- The Washington Times - Monday, November 1, 2004

Two federal judges yesterday blocked the posting of political challengers at polling precincts throughout Ohio’s 88 counties in today’s presidential election, but Republicans and Democrats continued preparations to send an army of poll watchers into the field.

Meanwhile, in Florida, Democrats yesterday accused Republicans of preparing to challenge the eligibility of black voters, while dozens of lawyers hired by both parties prepared for potential litigation surrounding the election.

Florida Democrats also accused Republicans of planning to use Creole speakers at the polling precincts as “friendly helpers” to encourage Haitian voters to back President Bush — an accusation denied by the Republican Party, which said Democrats had lined up the Creole speakers to urge votes for Sen. John Kerry.

In Ohio, Republicans have assigned hundreds of challengers to look out for voter fraud, while Democrats vowed yesterday to watch the Republican challengers, whom they accused of being ready to intimidate minority voters.

Bob Bennett, chairman of the Ohio Republican Party, says the state is key to “the most important presidential election in our lifetime” and that Ohio has been the target of “widespread, systematic voter registration fraud this election year involving groups working on behalf of the Democratic Party.”

Mr. Bennett said Ohio’s voter rolls contain more than 122,000 apparent duplicates, that at least four counties have higher voter registration totals this election year than voting-age population, and 10 counties have reported voter registration fraud cases to local authorities.

“These ongoing investigations exclusively involve Democratic Party front groups that were created to bypass campaign-finance limits,” he said. “The Democrats outsourced their voter registration efforts to these groups, which, in turn, engaged in illegal tactics that have produced widespread, systematic fraud.”

The anticipated clash, which may have to be decided in a federal appeals court, is expected to spread to other battleground states.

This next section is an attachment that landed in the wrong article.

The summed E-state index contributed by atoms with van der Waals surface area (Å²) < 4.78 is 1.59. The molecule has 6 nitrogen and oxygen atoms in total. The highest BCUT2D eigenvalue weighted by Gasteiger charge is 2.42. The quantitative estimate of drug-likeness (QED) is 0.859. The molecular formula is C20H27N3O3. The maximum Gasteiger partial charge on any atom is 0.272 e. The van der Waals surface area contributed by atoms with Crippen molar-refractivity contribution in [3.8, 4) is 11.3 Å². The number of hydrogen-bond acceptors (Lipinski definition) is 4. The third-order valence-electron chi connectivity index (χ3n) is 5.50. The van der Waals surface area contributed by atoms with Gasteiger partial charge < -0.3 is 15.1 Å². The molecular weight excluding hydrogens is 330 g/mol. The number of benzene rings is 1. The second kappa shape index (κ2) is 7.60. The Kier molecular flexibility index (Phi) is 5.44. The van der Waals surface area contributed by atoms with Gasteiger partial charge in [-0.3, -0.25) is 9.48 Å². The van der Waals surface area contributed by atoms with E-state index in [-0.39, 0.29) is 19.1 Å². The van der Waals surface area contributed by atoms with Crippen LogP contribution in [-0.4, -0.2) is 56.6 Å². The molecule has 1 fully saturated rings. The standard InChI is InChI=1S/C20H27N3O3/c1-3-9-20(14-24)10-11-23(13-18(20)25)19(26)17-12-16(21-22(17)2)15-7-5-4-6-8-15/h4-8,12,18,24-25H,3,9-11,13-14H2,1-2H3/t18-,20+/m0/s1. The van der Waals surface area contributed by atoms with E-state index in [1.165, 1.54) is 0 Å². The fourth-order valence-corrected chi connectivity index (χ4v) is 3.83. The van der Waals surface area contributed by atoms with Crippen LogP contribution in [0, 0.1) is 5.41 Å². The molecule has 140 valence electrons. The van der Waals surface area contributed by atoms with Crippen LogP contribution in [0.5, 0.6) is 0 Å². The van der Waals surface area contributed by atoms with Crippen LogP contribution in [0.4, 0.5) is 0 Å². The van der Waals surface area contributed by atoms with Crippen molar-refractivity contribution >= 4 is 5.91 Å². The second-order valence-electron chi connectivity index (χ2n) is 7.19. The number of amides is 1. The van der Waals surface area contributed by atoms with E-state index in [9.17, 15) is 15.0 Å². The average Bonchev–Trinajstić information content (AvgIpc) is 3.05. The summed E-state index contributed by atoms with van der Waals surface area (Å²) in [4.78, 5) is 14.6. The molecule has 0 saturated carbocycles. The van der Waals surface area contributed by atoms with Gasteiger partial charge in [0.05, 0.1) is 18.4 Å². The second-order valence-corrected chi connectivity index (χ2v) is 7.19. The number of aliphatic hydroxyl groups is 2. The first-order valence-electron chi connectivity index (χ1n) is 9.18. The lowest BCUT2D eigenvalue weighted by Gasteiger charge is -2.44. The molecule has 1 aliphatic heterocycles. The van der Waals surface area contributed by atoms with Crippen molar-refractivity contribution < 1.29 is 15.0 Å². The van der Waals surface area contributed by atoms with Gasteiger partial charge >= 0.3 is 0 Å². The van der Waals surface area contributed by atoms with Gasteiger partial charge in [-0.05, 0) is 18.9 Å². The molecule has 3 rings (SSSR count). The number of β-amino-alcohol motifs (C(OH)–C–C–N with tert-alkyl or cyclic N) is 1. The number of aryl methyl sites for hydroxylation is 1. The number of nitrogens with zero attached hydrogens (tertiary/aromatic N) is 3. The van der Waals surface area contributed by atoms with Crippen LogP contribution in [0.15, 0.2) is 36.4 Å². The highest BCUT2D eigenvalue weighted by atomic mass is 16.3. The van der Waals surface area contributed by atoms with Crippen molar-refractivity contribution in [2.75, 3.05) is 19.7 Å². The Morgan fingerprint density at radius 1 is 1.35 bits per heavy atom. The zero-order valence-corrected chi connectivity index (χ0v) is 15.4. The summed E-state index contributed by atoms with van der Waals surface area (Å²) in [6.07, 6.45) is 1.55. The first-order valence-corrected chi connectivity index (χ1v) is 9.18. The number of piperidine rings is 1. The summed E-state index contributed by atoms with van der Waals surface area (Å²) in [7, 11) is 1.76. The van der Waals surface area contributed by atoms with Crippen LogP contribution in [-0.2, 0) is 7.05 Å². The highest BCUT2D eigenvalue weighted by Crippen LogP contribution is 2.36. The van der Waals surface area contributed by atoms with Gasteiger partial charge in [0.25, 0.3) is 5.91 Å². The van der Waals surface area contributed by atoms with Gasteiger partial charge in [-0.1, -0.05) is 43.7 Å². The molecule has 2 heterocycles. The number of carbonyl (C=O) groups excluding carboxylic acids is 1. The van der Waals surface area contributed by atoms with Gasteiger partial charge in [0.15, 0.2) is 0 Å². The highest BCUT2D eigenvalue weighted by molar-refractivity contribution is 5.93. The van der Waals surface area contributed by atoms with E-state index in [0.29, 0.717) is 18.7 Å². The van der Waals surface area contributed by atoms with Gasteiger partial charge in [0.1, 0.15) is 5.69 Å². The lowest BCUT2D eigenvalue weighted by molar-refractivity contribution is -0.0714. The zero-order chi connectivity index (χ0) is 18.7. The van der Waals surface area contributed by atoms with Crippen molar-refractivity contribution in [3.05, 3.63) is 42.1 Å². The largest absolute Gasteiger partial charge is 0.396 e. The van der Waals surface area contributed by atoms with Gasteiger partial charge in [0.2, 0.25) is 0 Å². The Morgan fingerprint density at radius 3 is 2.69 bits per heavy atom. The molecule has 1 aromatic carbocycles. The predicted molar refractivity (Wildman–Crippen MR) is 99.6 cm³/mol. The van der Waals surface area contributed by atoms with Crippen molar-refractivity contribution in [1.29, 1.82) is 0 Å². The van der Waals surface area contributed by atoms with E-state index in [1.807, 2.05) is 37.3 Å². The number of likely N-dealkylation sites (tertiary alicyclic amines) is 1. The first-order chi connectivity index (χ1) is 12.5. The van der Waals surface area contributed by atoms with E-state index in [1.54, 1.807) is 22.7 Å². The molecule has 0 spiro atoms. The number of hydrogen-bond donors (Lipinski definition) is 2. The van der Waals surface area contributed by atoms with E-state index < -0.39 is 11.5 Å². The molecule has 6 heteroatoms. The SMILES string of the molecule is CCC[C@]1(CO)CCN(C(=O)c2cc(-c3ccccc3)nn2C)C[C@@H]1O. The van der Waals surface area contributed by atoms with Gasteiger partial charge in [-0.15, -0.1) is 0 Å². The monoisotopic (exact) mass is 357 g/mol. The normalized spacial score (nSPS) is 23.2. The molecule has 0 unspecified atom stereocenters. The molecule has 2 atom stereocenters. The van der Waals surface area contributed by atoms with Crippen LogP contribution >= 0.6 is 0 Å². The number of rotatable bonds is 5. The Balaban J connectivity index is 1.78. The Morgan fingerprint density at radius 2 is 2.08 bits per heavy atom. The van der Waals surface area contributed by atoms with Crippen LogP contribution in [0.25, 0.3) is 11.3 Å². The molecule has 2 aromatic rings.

Democrats yesterday warned that poll watchers in other swing states who prove too aggressive face legal sanctions if they intimidate minority voters.

“When we have Americans of every background fighting to spread freedom around the world, it is un-American to harass or intimidate people who are exercising those freedoms here at home,” said Rep. Chaka Fattah, Pennsylvania Democrat. “If we need personal legal liability to drive that point home, we will have it.”

Mr. Fattah has assembled a multistate coalition of lawyers, known as the Voter Protection Network, who are set to file lawsuits individually on behalf of voters who say poll watchers harassed, intimidated or interfered while they were trying to cast a ballot.

U.S. District Judge Susan Diott in Cincinnati said the application of Ohio’s statute allowing challengers at polling places was unconstitutional, while U.S. District Judge John Adams in Akron said poll workers already were in place to determine the eligibility of voters.

Judge Adams said in his ruling that persons named as challengers cannot be at the polls for the sole purpose of challenging voters’ qualifications.

Judge Diott, appointed in 1995 by President Clinton, said there was no evidence to support accusations by Republicans that “the presence of additional challengers would serve Ohio’s interest in preventing voter fraud better than would the system of election judges.”

Her ruling came in a lawsuit filed by a black couple in Cincinnati who said Republicans planned to deploy challengers to largely black precincts in Hamilton County, Ohio, to intimidate and block black voters. The lawsuit sought an emergency restraining order barring partisan challengers from polling stations in all counties in Ohio.

Mark Weaver, chief counsel for the Ohio Republican Party, said the party would ask the 6th U.S. Circuit Court of Appeals in Cincinnati to overturn the decisions.

But Secretary of State J. Kenneth Blackwell’s office sent a memo to county election boards yesterday advising them to prohibit all challengers from Ohio’s polling places.

In Florida’s Miami-Dade County, officials rejected a request by Republicans that uniformed police officers be dispatched to polling precincts today to ensure a peaceful voting process. County officials said the presence of police officers at the polls could intimidate some voters.

Also in Florida, a sheriff’s deputy in Miami punched and arrested a freelance journalist for taking pictures of people waiting in line to cast early ballots in West Palm Beach. A spokesman for the Miami-Dade Sheriff’s Department said the deputy had been enforcing a county rule prohibiting reporters from interviewing or photographing voters outside the polls.

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